While we normally think of superheroes as being the main characters in comic books, there’s been a number of superhero novels as well. And not just ones about Batman and Spider-Man. Peter Clines’ Ex- series, for instance, is about superheroes fighting zombies. It is in a similar mash-up vein that we find Pinnacle City (paperback, Kindle), a superhero noir story by the dynamic duo of Matt Carter and Fiona J.R. Titchenell. In the following email interview, they discuss the origins of this story, what comics and movies influenced it, and the numerous, almost dominating contributions of their king snake Mica.
To start, what is Pinnacle City about?
Fiona: At its core, it’s about two people from the same superhero-filled city, and yet from two completely different worlds. Kimberly’s a former teen idol, verging on A-list superhero, from a wealthy legacy super family. She’s well-intentioned but cripplingly naïve and out of touch, with no concept of how much she’s being exploited as a brand icon, let alone what things are like outside her ivory tower. Eddie’s an ex-henchman P.I. from the side of town still half-destroyed by past hero/villain battles. He knows exactly how bad things are and how corrupt the city’s controlling powers are on every level, but he manages that knowledge through alcoholism and self-preserving apathy. When their paths collide, and then get twisted together in the web of a conspiracy that spans both their worlds, they have to figure out if they have enough pieces between them to add up to a real, city-saving hero.
Where did you get the idea for Pinnacle City and how different is the finished novel from that original concept?
Matt: The credit for the idea of this one actually has to go to our editor at Skyhorse, Jason Katzman, who, after the release of my first superhero novel, Almost Infamous: A Supervillain Novel, said he thought it’d be cool to see a classic sort of detective tale set in a superhero universe, and since the first ever novel I wrote — which never got published — was pretty much along those lines, we felt like this was definitely something we could work with moving forward. A few months later, we had a book.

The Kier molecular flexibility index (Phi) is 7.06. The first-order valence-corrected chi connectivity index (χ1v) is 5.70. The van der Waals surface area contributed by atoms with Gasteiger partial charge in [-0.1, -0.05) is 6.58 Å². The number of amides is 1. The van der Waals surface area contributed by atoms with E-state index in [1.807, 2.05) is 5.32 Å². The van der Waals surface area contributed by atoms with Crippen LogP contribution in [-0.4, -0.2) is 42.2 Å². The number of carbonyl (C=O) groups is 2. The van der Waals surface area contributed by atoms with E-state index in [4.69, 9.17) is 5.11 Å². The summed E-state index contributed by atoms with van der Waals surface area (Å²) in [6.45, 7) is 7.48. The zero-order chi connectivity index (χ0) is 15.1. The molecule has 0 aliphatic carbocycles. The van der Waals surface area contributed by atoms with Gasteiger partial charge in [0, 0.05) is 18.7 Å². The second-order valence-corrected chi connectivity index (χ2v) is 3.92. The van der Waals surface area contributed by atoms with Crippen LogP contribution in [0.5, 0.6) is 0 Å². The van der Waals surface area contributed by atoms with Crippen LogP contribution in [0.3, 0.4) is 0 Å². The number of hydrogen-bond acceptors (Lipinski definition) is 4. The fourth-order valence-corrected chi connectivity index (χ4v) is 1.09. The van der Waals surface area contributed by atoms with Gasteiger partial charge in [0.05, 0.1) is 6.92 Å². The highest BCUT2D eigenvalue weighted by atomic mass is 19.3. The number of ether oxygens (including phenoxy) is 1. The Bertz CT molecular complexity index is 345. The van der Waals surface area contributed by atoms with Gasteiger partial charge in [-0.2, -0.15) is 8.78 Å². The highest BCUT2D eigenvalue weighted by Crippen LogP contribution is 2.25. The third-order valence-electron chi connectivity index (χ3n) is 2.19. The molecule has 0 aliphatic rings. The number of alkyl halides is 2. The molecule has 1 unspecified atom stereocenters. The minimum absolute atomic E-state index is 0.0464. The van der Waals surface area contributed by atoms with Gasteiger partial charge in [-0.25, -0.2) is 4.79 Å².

Since this one was really fast from development to finished product, there was surprisingly little changed from first to final draft. I think a couple minor characters and scenes got cut here and there, but the backbone remains nearly identical to the project as it was originally envisioned.
So what superhero movies, games, cartoons, comics, and comic writers do you consider to be the biggest influences on this story, and in what ways?
Fiona: Kimberly’s old life as a teen hero, before she moves up to the big leagues, was definitely heavily inspired by the Teen Titans cartoon. She’s got a lot of Starfire in her, a lot of Supergirl, and a bit of Squirrel Girl, though unfortunately for her, she lacks Squirrel Girl’s ability to permeate the surrounding material with her optimism. Once she joins the Pinnacle City Guardians, I started taking out a lot of my frustration with the recent Superman movies, with this joyless, aloof Superman smashing through buildings without the slightest thought for who might be inside them.
Matt and I also spent a lot of time discussing what we liked and didn’t like in various comic arcs and graphic novels that explore superhero power gone wrong: Injustice, Red Sun, Watchmen, Civil War. There are plenty of stories about characters deciding that great power equals great responsibility. Fine. All well and good. But then they sometimes decide that this means having the power to help people makes them responsible for everything about those people’s lives, which means they have the right todictateeverything about those lives. And suddenly the hero is a villain. Sometimes the writer knows that, and that can be fascinating. Other times, the writer misses the memo and keeps treating them like a hero. We wanted to do the reverse of that, showing the Pinnacle City Guardians mostly from their least flattering angle: from below.
It’s really hard to pin down all the superhero influences for Pinnacle City, because one of our favorite parts of comic universes is that they can be full of everything. You can have brilliant but physically ordinary humans, flying aliens, magic users, sentient robots, and talking animals all in the same place, and it works. That infinite potential is part of what makes superhero worlds so much fun to play with.